Bill Graham wheeled his powder blue Ford Comet onto Ashbury, and spotted the Pranksters' bus Further, pulled to the curb.

He slowed, pulled in behind, and looking through the passenger window at the house, noted lights inside.  He checked his watch. It read 3:30 AM, but he was a 24-hour-a-day wheeler-dealer on business. He knew that The Dead's communal digs never really slept anyway, and took the lights to mean he could likely carry out his errand.

"The odd cop or night watchman aside, I'm probably the only straight, sober person left awake in this time zone," he thought.

Grabbing a leather satchel under one arm, he stepped out of the car. Slamming the heavy door, he was immediately struck by the sweetness of the air. He strode up to the front of the bus through the crisp early morning and noticed someone. Neal Cassady huddled in the driver's seat, knees up to his chin, eyes fixed. Cassady always projected concrete mass, but right now, he looked somehow shrivelled or wrung out. He had not a single fucking chick-a-doo left.

Bill blinked.

“Neal.  What's up, man?”

Cassady stared catatonically ahead for many seconds.

“I'm not going back in there,” he finally rasped, almost inaudibly.

“Neither are we.” whinged a faint voice from the back of the bus.

Bill peered into Further's interior. Kesey and several Merry Pranksters and Hog Farmers were inert on the bus floor.Only their pale faces showed against their dark fetal cocoons of blankets and pillows.  

“We just want to go home, Bill,” Kesey managed in a toneless whine. His eyes were glassy, wide as full moons.

Graham had been to plenty of acid tests. He had never seen the irrepressible Kesey so deflated. But he figured it was probably just a group bummer, and  his business wasn't with Kesey anyway, so he murmured something soothingly apologetic and backed down out of the bus.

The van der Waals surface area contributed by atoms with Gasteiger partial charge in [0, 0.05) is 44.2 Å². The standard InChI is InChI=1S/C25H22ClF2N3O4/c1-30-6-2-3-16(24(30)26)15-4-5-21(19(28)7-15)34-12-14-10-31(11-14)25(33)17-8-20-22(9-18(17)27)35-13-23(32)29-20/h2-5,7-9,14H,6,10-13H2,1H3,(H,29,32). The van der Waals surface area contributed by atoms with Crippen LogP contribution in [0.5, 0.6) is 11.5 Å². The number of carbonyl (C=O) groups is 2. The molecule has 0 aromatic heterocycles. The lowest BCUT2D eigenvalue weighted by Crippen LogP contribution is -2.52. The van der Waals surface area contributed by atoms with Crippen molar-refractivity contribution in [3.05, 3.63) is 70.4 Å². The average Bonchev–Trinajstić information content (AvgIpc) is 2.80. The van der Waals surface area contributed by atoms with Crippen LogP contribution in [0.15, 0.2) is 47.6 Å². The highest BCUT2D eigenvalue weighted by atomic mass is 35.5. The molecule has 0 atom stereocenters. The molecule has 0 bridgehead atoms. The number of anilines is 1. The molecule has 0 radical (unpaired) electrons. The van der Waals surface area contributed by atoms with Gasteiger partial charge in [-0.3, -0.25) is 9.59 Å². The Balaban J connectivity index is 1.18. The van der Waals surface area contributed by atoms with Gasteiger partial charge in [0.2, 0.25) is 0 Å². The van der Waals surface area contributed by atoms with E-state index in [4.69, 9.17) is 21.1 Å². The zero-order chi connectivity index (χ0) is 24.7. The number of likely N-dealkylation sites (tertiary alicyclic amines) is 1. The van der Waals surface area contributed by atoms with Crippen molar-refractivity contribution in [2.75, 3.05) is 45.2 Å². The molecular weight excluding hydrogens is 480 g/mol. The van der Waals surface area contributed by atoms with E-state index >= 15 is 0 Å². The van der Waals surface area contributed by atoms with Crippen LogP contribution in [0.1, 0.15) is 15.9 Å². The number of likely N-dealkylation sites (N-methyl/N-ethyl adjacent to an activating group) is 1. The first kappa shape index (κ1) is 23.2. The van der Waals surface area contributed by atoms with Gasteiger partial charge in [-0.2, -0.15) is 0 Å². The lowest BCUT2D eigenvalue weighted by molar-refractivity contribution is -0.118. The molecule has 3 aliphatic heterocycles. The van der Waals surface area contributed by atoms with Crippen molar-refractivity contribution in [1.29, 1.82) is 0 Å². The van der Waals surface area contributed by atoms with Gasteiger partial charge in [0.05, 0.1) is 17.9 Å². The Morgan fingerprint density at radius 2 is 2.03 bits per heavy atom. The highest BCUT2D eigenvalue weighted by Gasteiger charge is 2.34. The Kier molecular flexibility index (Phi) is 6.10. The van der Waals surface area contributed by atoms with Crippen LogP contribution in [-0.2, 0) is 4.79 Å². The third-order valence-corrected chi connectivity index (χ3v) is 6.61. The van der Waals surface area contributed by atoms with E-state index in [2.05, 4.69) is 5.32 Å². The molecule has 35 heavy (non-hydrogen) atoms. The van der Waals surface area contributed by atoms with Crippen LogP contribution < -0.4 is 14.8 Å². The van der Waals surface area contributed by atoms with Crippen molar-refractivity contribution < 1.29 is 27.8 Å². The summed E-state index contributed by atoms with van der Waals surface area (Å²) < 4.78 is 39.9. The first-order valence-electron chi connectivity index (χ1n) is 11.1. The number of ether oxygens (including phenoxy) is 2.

As he hit the first step up to the old two-storey house, the door opened. Two figures, just inside, were  lit intermittently by an eerie glow. Strange, tempo-less flutelike, harplike pure-sinewave musical notes drifted past the figures on the lintel. They drew him in like a child of Hamlin, oblivious to what lay ahead.

As Graham topped the stairs and crossed the tired wooden porch to the door, the pair in the shadow of its frame took half-steps toward him. At the same time he inhaled a sweet overpowering scent of a yardful of tea roses in full bloom. "Odd, that, in the middle of the night," he thought fleetingly.

Then a statuesque woman in a French maid uniform loomed; in the dim streetlights, her skin seemed almost blue. The gentleman with her was quite a bit shorter and older. His face reminded Bill of an emaciated death mask, but  he looked impeccable otherwise. Decidedly, elegantly European, even, in gray evening tails and a top hat. Although after a moment, it became obvious that the hat was less black than verdigris, and so large for his head that it slid jauntily over one ear. The other ear, in danger of becoming engulfed itself, was all that kept the brim above the old gent's eyes.

Vot's der passvordt, Volfgang?” he snapped officiously.

The blue maid seemed to sense Bill's sudden confusion and dismay, and smoothed it over.

"He's not making fun of you Bill... Wolfgang is your nickname, isn't it?”

“Yes, but how... who?” Graham stuttered, taken aback.

“Yes! "Who"!  Dot's it!” barked Furlonger, stepping to one side. “Velcome to der party.  If dat's vot you vant to call it...”

Bill hesitated, cast a wary sidelong glance at each of them, then eased past. The old butler winked at the blue-tinged maid behind Graham's retreating back. She stuck out her tongue and elbowed him in the ribs. There was a noisy cracking sound, and he belched out a small puff of dust.